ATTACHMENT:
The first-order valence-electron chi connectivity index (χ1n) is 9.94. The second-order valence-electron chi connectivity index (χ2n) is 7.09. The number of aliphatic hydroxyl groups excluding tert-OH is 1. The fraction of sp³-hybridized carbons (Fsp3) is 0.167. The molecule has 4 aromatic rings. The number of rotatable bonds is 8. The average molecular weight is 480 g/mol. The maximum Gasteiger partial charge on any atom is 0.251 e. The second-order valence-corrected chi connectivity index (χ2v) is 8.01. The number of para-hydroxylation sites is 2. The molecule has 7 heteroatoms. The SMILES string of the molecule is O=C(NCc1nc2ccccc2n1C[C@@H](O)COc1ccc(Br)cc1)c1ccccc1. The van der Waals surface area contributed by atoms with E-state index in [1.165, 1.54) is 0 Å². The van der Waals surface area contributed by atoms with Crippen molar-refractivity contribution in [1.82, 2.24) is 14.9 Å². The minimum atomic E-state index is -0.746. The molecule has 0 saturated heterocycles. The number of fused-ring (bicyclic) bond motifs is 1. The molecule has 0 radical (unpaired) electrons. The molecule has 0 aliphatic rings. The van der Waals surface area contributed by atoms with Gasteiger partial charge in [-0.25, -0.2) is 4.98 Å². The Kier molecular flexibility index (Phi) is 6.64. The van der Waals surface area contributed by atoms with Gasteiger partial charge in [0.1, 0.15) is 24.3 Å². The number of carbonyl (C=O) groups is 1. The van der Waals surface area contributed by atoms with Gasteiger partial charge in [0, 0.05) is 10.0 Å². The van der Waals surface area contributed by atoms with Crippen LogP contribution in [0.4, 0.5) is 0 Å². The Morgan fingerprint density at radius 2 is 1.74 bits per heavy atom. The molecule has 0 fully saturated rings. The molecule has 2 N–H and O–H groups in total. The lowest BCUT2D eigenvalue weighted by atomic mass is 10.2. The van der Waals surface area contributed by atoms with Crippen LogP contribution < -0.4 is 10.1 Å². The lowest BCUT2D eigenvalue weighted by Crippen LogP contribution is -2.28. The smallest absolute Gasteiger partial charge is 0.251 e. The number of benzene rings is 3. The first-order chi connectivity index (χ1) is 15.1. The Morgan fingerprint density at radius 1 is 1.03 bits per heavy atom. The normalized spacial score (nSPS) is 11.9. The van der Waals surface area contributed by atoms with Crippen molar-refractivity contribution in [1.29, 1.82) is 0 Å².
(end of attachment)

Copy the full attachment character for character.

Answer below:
The first-order valence-electron chi connectivity index (χ1n) is 9.94. The second-order valence-electron chi connectivity index (χ2n) is 7.09. The number of aliphatic hydroxyl groups excluding tert-OH is 1. The fraction of sp³-hybridized carbons (Fsp3) is 0.167. The molecule has 4 aromatic rings. The number of rotatable bonds is 8. The average molecular weight is 480 g/mol. The maximum Gasteiger partial charge on any atom is 0.251 e. The second-order valence-corrected chi connectivity index (χ2v) is 8.01. The number of para-hydroxylation sites is 2. The molecule has 7 heteroatoms. The SMILES string of the molecule is O=C(NCc1nc2ccccc2n1C[C@@H](O)COc1ccc(Br)cc1)c1ccccc1. The van der Waals surface area contributed by atoms with E-state index in [1.165, 1.54) is 0 Å². The van der Waals surface area contributed by atoms with Crippen molar-refractivity contribution in [1.82, 2.24) is 14.9 Å². The minimum atomic E-state index is -0.746. The molecule has 0 saturated heterocycles. The number of fused-ring (bicyclic) bond motifs is 1. The molecule has 0 radical (unpaired) electrons. The molecule has 0 aliphatic rings. The van der Waals surface area contributed by atoms with Gasteiger partial charge in [-0.25, -0.2) is 4.98 Å². The Kier molecular flexibility index (Phi) is 6.64. The van der Waals surface area contributed by atoms with Gasteiger partial charge in [0.1, 0.15) is 24.3 Å². The number of carbonyl (C=O) groups is 1. The van der Waals surface area contributed by atoms with Gasteiger partial charge in [0, 0.05) is 10.0 Å². The van der Waals surface area contributed by atoms with Crippen LogP contribution in [0.4, 0.5) is 0 Å². The Morgan fingerprint density at radius 2 is 1.74 bits per heavy atom. The molecule has 0 fully saturated rings. The molecule has 2 N–H and O–H groups in total. The lowest BCUT2D eigenvalue weighted by atomic mass is 10.2. The van der Waals surface area contributed by atoms with Crippen LogP contribution < -0.4 is 10.1 Å². The lowest BCUT2D eigenvalue weighted by Crippen LogP contribution is -2.28. The smallest absolute Gasteiger partial charge is 0.251 e. The number of benzene rings is 3. The first-order chi connectivity index (χ1) is 15.1. The Morgan fingerprint density at radius 1 is 1.03 bits per heavy atom. The normalized spacial score (nSPS) is 11.9. The van der Waals surface area contributed by atoms with Crippen molar-refractivity contribution in [1.29, 1.82) is 0 Å².